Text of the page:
While this GPA measurement didn’t really mean anything, I still saw it as a subtle power I had over her. A power that revealed itself when she needed me to proofread her essay, or when she’d ask for help with the math homework. She’d often tell me I was the smartest person she knew, and I loved it.
The power she held over me felt different in nature. She was a top student, President of the biggest club on campus, and a Varsity Cheerleader. Teachers loved her, boys had crushes on her. She had an ability to move through various spaces and be exactly what people wanted her to be. It looked effortless, or even more impressive, not an act. Unlike me, she possessed a social capital, an outwardly-perfect persona that I could never attain.
So when she, with her beauty and power, gave me time, attention and love, I felt that I was finally worthy of what I had been chasing after all my life.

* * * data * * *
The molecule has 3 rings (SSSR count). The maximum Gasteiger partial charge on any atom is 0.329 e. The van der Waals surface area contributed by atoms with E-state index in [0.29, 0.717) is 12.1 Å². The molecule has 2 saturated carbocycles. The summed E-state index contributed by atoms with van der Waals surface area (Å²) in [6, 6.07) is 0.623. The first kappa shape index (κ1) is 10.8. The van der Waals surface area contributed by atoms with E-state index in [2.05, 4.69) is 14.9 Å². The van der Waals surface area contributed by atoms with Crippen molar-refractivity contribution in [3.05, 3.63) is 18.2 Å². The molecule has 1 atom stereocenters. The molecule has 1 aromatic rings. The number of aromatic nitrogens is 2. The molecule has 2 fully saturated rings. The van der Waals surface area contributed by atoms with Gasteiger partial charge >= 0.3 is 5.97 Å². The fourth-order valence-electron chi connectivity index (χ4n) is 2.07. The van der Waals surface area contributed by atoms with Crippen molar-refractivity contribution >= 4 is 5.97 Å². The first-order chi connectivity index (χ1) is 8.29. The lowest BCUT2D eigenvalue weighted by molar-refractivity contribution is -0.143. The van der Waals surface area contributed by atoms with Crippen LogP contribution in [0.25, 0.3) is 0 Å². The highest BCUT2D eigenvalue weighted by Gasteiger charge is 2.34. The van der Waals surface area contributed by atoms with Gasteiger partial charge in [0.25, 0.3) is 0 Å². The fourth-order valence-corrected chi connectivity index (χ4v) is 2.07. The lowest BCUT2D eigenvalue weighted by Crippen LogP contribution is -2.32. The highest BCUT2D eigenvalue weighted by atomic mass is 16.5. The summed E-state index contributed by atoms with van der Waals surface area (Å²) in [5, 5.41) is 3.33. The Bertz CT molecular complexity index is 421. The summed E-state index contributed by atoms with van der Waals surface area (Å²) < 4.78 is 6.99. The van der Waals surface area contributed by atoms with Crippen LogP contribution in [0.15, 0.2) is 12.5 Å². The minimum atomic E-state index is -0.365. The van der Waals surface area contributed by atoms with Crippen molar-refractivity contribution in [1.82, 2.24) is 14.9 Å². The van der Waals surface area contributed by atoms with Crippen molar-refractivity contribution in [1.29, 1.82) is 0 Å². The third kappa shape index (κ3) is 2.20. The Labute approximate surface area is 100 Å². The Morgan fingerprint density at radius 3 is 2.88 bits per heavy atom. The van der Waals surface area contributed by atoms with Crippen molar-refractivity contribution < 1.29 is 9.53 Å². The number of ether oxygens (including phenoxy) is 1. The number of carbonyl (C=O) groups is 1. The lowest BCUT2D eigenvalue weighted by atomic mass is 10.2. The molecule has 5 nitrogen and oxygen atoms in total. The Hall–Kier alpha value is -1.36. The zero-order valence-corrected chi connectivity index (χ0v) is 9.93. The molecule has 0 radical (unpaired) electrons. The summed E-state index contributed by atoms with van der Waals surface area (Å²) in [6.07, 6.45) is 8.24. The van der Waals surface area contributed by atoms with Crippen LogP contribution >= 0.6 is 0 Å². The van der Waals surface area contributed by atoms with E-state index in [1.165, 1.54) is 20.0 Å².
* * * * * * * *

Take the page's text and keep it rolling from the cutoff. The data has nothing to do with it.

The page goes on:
By March of 2016, we started to hear back from colleges. When I saw the enjoyment on classmates’ faces after getting their acceptances, it seemed like all the hard work was finally paying off.
Teachers and counselors often sold us the idea that certain colleges had weight and prestige over others. By that understanding, we believed that those who got into those colleges had weight and prestige over others. So, I relied all my future success and happiness towards the opinion of historically-white institutions. On paper, I had a good chance of getting into these colleges. I’d gotten straight A’s, passed 9 AP exams, did over 200 hours of community service, and had 3 officer positions at school. I was that well-rounded student that every teacher said we had to be.
But my dream was to get into film school, a career path that hardly any educator knew about. So, one by one, I got rejected from these schools and was left with 3 colleges that I thought I was too good for. In my own clouded perspective, they were average, and after years of thinking I was special, I was just average.